In box 50 become the latest point cloud data from the laser rangefinder 14 provided. This includes all point data, including points representing large objects that are far above ground level. In box 52 fading or filtering is performed on the point cloud data to select only the points that are estimated to represent the ground plane. The Blanking operation in box 52 is performed by calculating the distance of each point to the predicted ground plane. A threshold level, such as 0.25 meters, is defined, and any point whose distance to the ground level is less than the threshold is considered the bottom point. All other points, ie those whose distance to the ground plane is greater than the threshold distance, are considered object points and are not used in the ground level calculation.

In box 54 the set of points representing the ground plane is used for further analysis. It should be noted that in box 54 provided points do not all lie in one plane. Instead, those of the fadeout operation are in box 52 Issued points in box 54 are used, the points that are assumed to be returned from the ground surface or the roadway, and these points are to be used in a calculation to determine a plane that best suits them. In box 56 become the ground points of box 54 arranged in a 4 × N matrix and an eigenvector decomposition is performed on the matrix with the aim of finding the ground plane represented by the equation; Ax + By + Cz + D = 0 (1)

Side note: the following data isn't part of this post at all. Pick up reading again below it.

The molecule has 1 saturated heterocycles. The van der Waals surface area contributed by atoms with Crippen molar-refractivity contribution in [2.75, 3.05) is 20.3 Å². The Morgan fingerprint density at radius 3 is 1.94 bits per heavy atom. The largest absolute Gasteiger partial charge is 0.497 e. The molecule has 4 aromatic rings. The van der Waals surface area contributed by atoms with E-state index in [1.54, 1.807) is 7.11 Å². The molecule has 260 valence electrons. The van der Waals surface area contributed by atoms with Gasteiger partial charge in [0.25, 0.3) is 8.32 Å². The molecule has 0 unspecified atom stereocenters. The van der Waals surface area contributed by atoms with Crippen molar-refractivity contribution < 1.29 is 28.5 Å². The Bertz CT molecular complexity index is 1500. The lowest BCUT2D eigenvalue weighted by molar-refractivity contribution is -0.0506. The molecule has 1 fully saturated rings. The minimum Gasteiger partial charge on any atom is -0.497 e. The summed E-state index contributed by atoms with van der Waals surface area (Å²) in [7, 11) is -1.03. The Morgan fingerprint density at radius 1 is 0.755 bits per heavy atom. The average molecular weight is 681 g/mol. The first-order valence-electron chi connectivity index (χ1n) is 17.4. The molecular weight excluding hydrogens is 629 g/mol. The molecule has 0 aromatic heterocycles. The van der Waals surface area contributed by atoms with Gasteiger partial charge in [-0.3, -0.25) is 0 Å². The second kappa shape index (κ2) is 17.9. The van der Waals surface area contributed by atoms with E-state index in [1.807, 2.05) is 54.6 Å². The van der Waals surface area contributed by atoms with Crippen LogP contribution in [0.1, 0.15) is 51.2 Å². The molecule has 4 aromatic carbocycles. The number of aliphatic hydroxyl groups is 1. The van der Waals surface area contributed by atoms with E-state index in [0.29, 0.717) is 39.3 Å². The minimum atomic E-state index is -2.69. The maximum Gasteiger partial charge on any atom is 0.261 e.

The activities of Kasten 56 are performed as follows. The (x, y, z) coordinates for each of the N bottom points of box 54 are used to fill the first three columns of the 4 × N matrix, with the number 1 in the fourth column. That is, the first row of the matrix would consist of the coordinates of the first groundpoint plus the number 1 as follows; [x _{1} , y _{1} , z _{1} , 1]. The second row of the matrix would consist of the coordinates of the second groundpoint plus the number 1 as follows; [x _{2} , y _{2} , z _{2} , 1]. In this way, the 4 × N matrix with all ground points of box 54 filled. Then, an eigenvalue decomposition may be performed on the matrix that provides a set of eigenvalues and eigenvectors, as described below. The smallest eigenvalue may be considered to have an eigenvector consisting of the coefficients [A, B, C, D] of the equation of the plane that best fits the point data contained in the matrix. In box 58 is an updated ground plane using equation (1) and the straight in box 56 defined coefficients [A, B, C, D], and the process loops back to the decision diamond 44 ,